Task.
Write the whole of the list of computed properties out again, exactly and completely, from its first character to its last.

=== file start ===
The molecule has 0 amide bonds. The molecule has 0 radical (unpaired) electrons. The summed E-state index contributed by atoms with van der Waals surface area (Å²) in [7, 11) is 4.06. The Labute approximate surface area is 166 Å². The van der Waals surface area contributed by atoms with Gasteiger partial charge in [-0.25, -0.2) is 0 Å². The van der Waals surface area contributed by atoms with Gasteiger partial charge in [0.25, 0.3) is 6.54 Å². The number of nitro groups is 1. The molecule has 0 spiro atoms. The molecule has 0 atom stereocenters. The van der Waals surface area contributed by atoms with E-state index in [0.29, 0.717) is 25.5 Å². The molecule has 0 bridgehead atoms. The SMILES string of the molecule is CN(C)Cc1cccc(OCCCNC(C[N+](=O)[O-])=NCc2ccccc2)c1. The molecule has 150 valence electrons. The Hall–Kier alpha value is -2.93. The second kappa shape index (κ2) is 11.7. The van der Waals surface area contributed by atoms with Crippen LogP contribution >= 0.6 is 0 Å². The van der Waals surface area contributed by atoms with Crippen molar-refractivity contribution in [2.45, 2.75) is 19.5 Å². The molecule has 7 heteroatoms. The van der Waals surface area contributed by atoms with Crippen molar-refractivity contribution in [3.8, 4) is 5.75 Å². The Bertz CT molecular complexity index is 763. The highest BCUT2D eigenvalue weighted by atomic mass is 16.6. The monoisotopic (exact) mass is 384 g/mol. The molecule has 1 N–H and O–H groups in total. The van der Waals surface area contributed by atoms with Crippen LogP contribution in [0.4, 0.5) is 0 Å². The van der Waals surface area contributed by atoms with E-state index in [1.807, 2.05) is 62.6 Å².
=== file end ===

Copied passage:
The molecule has 0 amide bonds. The molecule has 0 radical (unpaired) electrons. The summed E-state index contributed by atoms with van der Waals surface area (Å²) in [7, 11) is 4.06. The Labute approximate surface area is 166 Å². The van der Waals surface area contributed by atoms with Gasteiger partial charge in [-0.25, -0.2) is 0 Å². The van der Waals surface area contributed by atoms with Gasteiger partial charge in [0.25, 0.3) is 6.54 Å². The number of nitro groups is 1. The molecule has 0 spiro atoms. The molecule has 0 atom stereocenters. The van der Waals surface area contributed by atoms with E-state index in [0.29, 0.717) is 25.5 Å². The molecule has 0 bridgehead atoms. The SMILES string of the molecule is CN(C)Cc1cccc(OCCCNC(C[N+](=O)[O-])=NCc2ccccc2)c1. The molecule has 150 valence electrons. The Hall–Kier alpha value is -2.93. The second kappa shape index (κ2) is 11.7. The van der Waals surface area contributed by atoms with Crippen LogP contribution >= 0.6 is 0 Å². The van der Waals surface area contributed by atoms with Crippen molar-refractivity contribution in [2.45, 2.75) is 19.5 Å². The molecule has 7 heteroatoms. The van der Waals surface area contributed by atoms with Crippen molar-refractivity contribution in [3.8, 4) is 5.75 Å². The Bertz CT molecular complexity index is 763. The highest BCUT2D eigenvalue weighted by atomic mass is 16.6. The monoisotopic (exact) mass is 384 g/mol. The molecule has 1 N–H and O–H groups in total. The van der Waals surface area contributed by atoms with Crippen LogP contribution in [0.4, 0.5) is 0 Å². The van der Waals surface area contributed by atoms with E-state index in [1.807, 2.05) is 62.6 Å².